Helena Uambembe (1994) was born in Pomfret, South Africa to Angolan parents who fled the civil war which broke out in their home country in 1975. Once in South Africa, her father joined the 32 Battalion, a military unit within the South African Defence Force made up mainly of black Angolan men. In her work, Helena explores narratives informed by the 32 Battalion and her Angolan heritage, interweaving connected symbols and archival material.
Helena is an interdisciplinary artist who currently uses printmaking, performance and photography to recreate and reposition the history of the 32 Battalion. In an attempt to understand her family history within the bigger context of the history of both South Africa and Angola, and the ways in which they overlap, Helena wrestles with painful memories, absences and erasures.
In 2017 Helena visited the former Commanding Officer of the 32 Battalion, Colonel Gert Nel, and he showed her his personal archive of military images. Helena’s 2018-19 lithographic series Confidential Histories was her initial exploration of this interaction. Her collaboration with the David Krut Workshop team and printer Roxy Kaczmarek is an extension of this exploration. In this body of work Helena used the technique of Pronto Lithography combined with chine collé, collage and hand work to create a series of experimental unique prints. Helena specifically explores the archive of images given to her by Commander Nel, grappling with the content and, through the lithographic print process, disrupting both his images and his perspectives. Similarly, the text elements found in the works have evolved from Helena’s notebooks, notes taken from research, interviews and thoughts.
Polyester plate or “pronto plate” lithography is an immediate and often playful printing process that offers a non-toxic option for artists to incorporate visual elements as disparate as photography, digital designs and hand-drawn illustrations. To make the matrix, the artists image is either printed digitally using a digital printer or can be drawn directly onto the polyester plate. Gum Arabic and water is then applied to the plate and an oil-based lithographic ink is used to capture the image. It is then possible to print the image multiple times onto high quality archival printing paper. In Helena’s case, a selection of delicate papers was used to offer the possibility of collage and translucent overlay.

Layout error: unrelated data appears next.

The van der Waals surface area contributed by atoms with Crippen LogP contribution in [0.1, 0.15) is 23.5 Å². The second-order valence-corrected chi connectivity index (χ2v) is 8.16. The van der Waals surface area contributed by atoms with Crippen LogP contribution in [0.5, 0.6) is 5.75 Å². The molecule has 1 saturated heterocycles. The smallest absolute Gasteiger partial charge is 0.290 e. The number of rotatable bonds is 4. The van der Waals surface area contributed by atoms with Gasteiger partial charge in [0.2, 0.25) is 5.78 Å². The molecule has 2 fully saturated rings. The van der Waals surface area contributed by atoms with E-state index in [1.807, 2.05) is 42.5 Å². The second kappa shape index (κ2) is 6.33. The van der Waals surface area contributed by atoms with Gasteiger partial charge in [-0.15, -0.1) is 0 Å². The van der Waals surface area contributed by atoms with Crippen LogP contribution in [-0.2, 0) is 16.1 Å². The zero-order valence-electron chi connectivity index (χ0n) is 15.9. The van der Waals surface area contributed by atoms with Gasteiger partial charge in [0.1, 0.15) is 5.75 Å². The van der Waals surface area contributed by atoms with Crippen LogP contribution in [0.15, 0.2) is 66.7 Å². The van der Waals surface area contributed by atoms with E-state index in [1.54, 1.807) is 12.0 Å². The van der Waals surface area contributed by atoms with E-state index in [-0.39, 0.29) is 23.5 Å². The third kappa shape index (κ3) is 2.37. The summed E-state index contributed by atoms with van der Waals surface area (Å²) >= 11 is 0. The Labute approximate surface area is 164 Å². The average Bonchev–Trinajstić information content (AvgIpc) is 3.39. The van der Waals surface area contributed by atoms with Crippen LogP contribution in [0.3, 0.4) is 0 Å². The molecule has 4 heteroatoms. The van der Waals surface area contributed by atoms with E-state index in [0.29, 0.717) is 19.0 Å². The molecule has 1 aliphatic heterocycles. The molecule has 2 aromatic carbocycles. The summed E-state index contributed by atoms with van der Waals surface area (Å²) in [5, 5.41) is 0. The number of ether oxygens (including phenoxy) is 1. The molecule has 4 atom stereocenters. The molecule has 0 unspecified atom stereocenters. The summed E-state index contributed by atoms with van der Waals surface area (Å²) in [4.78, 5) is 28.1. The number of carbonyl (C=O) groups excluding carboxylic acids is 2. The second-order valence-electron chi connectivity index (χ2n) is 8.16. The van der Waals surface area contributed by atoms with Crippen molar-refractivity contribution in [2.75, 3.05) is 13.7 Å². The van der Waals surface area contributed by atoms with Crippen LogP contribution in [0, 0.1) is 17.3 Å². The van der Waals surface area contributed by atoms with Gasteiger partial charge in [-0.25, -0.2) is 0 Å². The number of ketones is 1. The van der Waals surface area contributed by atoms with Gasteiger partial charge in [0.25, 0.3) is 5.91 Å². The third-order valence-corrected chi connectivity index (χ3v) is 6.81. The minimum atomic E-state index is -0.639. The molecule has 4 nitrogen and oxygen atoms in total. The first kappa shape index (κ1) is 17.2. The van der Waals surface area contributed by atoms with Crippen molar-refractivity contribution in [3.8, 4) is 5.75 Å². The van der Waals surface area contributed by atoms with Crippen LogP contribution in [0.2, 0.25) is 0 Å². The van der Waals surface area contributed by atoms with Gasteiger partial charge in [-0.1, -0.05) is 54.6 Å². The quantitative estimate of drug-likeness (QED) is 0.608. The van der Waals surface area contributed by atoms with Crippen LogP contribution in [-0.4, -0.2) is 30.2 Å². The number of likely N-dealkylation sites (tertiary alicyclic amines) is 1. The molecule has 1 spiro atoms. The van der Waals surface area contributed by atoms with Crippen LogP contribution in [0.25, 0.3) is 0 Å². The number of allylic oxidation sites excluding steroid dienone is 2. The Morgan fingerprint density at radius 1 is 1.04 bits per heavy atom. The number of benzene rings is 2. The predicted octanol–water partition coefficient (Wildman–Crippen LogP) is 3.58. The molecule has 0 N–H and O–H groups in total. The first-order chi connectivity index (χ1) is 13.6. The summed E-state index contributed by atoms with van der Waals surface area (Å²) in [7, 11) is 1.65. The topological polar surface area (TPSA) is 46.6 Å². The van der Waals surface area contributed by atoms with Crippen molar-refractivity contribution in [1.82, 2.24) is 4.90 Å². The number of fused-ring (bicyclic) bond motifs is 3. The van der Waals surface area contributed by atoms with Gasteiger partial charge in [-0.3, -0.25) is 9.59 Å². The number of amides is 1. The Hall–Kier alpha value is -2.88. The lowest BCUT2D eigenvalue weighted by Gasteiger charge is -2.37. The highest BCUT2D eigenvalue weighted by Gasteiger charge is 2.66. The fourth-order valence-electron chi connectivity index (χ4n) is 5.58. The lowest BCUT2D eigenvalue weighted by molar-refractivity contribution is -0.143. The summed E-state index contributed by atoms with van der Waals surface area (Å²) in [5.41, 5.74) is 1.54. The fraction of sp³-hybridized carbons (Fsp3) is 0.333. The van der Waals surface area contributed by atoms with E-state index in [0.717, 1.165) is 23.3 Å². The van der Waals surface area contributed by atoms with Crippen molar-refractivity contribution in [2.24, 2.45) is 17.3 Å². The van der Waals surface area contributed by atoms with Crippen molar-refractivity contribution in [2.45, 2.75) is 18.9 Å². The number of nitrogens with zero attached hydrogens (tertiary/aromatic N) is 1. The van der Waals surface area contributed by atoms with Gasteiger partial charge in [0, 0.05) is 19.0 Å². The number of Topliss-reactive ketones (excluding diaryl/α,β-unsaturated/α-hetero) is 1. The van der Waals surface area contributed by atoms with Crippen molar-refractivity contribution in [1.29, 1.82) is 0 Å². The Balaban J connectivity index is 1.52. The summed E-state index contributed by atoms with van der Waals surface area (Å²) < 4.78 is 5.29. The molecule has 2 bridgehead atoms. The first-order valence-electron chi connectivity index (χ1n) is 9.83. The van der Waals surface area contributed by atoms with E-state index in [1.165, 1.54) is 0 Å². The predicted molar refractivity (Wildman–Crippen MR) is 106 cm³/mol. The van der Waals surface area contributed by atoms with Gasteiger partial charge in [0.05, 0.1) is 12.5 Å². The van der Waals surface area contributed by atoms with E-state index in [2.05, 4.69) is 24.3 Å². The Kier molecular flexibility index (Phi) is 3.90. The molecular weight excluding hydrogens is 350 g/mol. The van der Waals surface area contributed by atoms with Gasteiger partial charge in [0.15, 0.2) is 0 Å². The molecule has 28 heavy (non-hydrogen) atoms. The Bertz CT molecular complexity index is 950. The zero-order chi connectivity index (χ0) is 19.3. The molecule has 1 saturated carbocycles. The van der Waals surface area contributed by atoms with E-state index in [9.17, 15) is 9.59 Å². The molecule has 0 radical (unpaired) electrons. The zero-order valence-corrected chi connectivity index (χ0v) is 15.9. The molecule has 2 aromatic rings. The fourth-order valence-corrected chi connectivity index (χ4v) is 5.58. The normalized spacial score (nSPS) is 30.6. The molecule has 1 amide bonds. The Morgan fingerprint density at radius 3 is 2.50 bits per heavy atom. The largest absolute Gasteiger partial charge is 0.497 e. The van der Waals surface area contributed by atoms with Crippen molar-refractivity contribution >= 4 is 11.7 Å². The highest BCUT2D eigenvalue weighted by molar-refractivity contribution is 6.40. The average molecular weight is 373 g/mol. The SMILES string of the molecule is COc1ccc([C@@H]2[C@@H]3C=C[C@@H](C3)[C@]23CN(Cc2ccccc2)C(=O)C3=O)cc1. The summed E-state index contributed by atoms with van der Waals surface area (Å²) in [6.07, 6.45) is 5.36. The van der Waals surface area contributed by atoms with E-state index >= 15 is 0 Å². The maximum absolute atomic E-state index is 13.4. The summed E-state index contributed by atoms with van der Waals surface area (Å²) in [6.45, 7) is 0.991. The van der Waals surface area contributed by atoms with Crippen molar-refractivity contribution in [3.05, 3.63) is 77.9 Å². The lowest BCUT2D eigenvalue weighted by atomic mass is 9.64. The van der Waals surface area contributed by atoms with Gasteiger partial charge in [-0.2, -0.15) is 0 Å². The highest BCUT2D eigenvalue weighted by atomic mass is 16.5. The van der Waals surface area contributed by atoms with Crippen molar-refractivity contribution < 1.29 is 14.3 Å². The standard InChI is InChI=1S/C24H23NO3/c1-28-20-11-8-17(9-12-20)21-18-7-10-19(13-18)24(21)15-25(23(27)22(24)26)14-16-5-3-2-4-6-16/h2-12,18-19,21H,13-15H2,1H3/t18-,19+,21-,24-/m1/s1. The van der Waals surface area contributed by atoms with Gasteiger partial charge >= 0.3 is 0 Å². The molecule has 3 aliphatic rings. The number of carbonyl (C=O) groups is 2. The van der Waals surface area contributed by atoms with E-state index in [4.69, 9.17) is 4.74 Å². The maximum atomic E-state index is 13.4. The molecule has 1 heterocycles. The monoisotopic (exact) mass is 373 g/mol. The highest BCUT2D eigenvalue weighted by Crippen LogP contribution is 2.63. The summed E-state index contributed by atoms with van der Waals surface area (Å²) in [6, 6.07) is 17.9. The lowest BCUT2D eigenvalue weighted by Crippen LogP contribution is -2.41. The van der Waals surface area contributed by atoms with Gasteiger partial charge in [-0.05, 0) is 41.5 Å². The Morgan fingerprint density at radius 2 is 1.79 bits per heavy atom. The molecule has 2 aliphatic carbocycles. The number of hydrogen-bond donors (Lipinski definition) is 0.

Commander Nel’s Archive features a repetitive motif of an amorphic buffalo-headed figure. The buffalo’s head has a literal link to the 32 Battalion’s insignia and was first used by Helena in her performance Tchigangi (see image below). Like a hand-carved mask or ornament, the buffalo head at first represented death, but its meaning has evolved as the dialogue in her work has unfolded and become more complex over time. The character of Tchigangi is layered, as are the traits of the 32 Battalion. The figure is a kind of spiritual presence, a monster, a ghost. Tchigangi also serves as a crucial reminder that, despite the public-facing, grandiose performance that often accompanies the military establishment, the reality of the personal and private impact of war tells a very different story involving death and the upturning of the lives of those who are not directly involved – perhaps most significantly, the lives of women and children.
This series of prints is Helena’s first collaboration with the David Krut Workshop. To view the works, visit her viewing room and our website.
Take a listen to Helena Uambembe in conversation with Britt Lawton about this series: